Which areas of Marseilles are Jewish?

A wide staircase leads from the ring road up to the old core of Carpentras, a small town south of Mont Ventoux in Provence. It's pleasantly quiet here. In the center is the Place Maurice Charretier with the town hall and a few unpretentious cafés and restaurants. At the edge is a light gray house, crouched between two other buildings and pushed into a corner. If you don't know, you are very likely to pass it by ignoring it - it is the oldest synagogue in France.

Carpentras was once the capital of the Comtat Venaissin, which was papal property from the 13th century until the French Revolution. In 1305, a Frenchman was elected Pope for the first time, who also moved his seat from the Tiber to the Rhône. Before the construction of the Papal Palace in Avignon began, Carpentras was the residence from 1306 to 1309. Seven popes in a row ruled in the southern Rhône valley. Because of its asylum policy, the Papal States repeatedly became a place of refuge for the Jews expelled from the neighboring areas - people spoke of "les juifs du pape," the Pope's Jews. However, the protection was not continuous.

Ghetto For centuries there was - with interruptions - a Jewish community in Carpentras. The synagogue is documented as early as 1367. In the years 1741 to 1743 it was restored in the Rococo style. Before the houses across the street were demolished, it was in the center of the ghetto.

A large staircase leads up to the prayer room. What a difference to the inconspicuous exterior! In here it is almost buzzing with cheerfulness, it is colorful, glittering, light: various types of chandeliers and candlesticks adorn the room as well as ornamental wall paintings. A lot of light floods in through the partly colored windows.

The nice thing about all of this: this ancient gathering place is not a museum. After the Holocaust, a Jewish community came together again in Carpentras and used the synagogue all the time. "We are around 150 people from Carpentras, Orange and the surrounding area," says Meyer Benzecrit. He is a dentist and recently became the chairman of the community. This is mainly made up of the middle and older generation because, as Benzecrit says, “the young people mostly go to Montpellier or Marseille to study”. The congregation is too small for a rabbi, but there is a service every Shabbat whenever possible. And since 1999 the small community has been hosting an international festival of Jewish music every summer, this time at the beginning of August.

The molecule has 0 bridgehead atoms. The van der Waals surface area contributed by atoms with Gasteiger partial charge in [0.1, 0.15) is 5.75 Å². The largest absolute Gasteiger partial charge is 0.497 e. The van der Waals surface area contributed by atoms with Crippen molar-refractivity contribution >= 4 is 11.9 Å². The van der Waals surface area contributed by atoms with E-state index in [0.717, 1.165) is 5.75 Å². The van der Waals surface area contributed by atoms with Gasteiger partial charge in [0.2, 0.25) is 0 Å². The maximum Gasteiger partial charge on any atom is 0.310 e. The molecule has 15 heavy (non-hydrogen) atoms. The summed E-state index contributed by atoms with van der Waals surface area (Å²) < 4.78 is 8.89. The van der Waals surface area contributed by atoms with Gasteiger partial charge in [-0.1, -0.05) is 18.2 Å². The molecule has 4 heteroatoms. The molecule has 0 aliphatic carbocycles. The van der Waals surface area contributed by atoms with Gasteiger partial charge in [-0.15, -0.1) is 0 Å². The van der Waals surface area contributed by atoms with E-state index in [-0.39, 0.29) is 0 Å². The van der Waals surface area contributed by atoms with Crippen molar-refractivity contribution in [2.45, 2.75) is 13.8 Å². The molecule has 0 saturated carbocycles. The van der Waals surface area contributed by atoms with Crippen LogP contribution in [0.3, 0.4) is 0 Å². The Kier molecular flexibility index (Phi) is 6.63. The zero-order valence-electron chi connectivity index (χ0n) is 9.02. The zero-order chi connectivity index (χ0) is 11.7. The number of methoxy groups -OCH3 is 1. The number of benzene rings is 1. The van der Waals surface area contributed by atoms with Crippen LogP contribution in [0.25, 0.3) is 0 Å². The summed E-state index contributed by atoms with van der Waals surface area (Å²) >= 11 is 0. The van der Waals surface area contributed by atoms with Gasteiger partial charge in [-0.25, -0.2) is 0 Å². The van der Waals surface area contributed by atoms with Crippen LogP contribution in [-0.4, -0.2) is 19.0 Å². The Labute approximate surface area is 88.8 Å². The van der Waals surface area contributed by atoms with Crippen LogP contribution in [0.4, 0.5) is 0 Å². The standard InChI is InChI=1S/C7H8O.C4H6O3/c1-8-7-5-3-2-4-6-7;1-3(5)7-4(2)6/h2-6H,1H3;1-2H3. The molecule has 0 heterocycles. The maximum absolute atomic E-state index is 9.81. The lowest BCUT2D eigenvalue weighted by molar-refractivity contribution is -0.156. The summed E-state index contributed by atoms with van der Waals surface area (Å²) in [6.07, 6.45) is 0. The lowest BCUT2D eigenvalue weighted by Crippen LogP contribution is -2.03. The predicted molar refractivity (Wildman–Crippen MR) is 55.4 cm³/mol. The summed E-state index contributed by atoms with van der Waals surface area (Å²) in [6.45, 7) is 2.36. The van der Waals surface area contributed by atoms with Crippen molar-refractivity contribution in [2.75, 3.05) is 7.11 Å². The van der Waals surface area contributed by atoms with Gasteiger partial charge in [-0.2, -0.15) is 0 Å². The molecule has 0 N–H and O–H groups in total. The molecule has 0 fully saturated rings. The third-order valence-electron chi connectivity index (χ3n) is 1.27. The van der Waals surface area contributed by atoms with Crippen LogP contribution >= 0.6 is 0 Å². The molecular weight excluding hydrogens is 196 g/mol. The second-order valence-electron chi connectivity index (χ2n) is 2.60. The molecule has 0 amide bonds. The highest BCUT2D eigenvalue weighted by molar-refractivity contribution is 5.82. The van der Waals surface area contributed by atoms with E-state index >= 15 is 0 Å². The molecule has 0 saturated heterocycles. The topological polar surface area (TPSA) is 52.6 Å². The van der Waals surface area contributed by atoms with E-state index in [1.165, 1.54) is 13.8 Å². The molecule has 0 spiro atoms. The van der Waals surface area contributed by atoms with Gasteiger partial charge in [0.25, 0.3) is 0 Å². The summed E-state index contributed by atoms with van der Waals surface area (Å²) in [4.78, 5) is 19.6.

Mikveh Pernes-les-Fontaines is just a few kilometers south of Carpentras. There is a Place de la Juiverie in the small town. Much more than a private mikvah from the 16th century cannot be discovered in Jewish traces. So on to L’Isle-sur-la-Sorgue, another ten kilometers away, the island above the river Sorgue. The place is surrounded by two powerfully flowing arms of the Sorgue and completely criss-crossed by canals - it is the "Venice of Provence", they say. In the center is the Church of Notre-Dame-des-Anges. The wrought iron railing inside comes from the former synagogue. The juif quarter, the Jewish quarter, used to be located near the church. In front of the synagogue, a few remaining stones can be found on the edge of an area that is now used as a parking lot.

With the brochure Histoire et Patrimoine Juif en Provence, the Provencal Tourist Office wants to lure tourists on a route that encompasses 13 towns and villages with a Jewish past and partly also present. Continue to Les Milles, a village outside Aix-en-Provence. In September 2012 the “Camp des Milles” memorial was opened here. From the end of the 1930s, "enemy foreigners" were interned here, and later the place became a collection camp. In 1942 the Nazis deported around 2000 Jews from Les Milles to Auschwitz.

"Every year around 100,000 visitors come to us," says the historian Alain Chouraqui. It was mainly on his initiative that the memorial was designed in such a way that one understands what was happening here. Chouraqui has made "Camp des Milles" a place for intellectual debate. "The history of the Shoah," says Chouraqui, "is a strong indicator of a misguided modernity."

Kaschrut The head of the memorial site recommends that Jewish tourists definitely visit Marseille, the old port metropolis with its 44 synagogues and a large Jewish community of around 75,000 members. In the »JudaiCité«, the Jewish cultural center in Marseille, Michêle Teboul, the president of the regional Jewish umbrella organization CRIF (Conseil Représentatif des Institutions Juives de France) raves about the numerous kashrut addresses: restaurants, caterers, bakeries, pastry shops, delicatessen shops. In Marseille you can not only eat Provencal, but also Algerian, Tunisian, Moroccan, Israeli or Italian. "This is Marseille," says Teboul, "all the cultures and cuisines of the Mediterranean in one place."